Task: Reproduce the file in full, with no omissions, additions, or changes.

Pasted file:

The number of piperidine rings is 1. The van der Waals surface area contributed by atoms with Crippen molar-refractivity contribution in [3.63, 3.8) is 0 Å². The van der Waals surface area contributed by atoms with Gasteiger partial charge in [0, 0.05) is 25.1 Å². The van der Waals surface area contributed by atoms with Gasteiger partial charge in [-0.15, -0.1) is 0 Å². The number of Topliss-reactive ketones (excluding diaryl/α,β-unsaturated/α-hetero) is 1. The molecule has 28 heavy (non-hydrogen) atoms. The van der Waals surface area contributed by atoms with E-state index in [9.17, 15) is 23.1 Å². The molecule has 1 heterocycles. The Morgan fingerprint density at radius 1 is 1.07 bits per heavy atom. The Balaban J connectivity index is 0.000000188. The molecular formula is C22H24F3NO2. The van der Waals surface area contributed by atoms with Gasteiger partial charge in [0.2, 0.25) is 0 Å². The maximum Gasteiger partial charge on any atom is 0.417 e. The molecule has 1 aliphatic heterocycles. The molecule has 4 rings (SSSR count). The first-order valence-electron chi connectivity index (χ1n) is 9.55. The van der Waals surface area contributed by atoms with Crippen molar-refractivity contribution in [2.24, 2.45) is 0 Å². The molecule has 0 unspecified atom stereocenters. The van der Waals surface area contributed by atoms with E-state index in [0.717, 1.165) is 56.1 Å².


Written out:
The number of piperidine rings is 1. The van der Waals surface area contributed by atoms with Crippen molar-refractivity contribution in [3.63, 3.8) is 0 Å². The van der Waals surface area contributed by atoms with Gasteiger partial charge in [0, 0.05) is 25.1 Å². The van der Waals surface area contributed by atoms with Gasteiger partial charge in [-0.15, -0.1) is 0 Å². The number of Topliss-reactive ketones (excluding diaryl/α,β-unsaturated/α-hetero) is 1. The molecule has 28 heavy (non-hydrogen) atoms. The van der Waals surface area contributed by atoms with E-state index in [9.17, 15) is 23.1 Å². The molecule has 1 heterocycles. The Morgan fingerprint density at radius 1 is 1.07 bits per heavy atom. The Balaban J connectivity index is 0.000000188. The molecular formula is C22H24F3NO2. The van der Waals surface area contributed by atoms with Gasteiger partial charge in [0.2, 0.25) is 0 Å². The maximum Gasteiger partial charge on any atom is 0.417 e. The molecule has 1 aliphatic heterocycles. The molecule has 4 rings (SSSR count). The first-order valence-electron chi connectivity index (χ1n) is 9.55. The van der Waals surface area contributed by atoms with Crippen molar-refractivity contribution in [2.24, 2.45) is 0 Å². The molecule has 0 unspecified atom stereocenters. The van der Waals surface area contributed by atoms with E-state index in [0.717, 1.165) is 56.1 Å².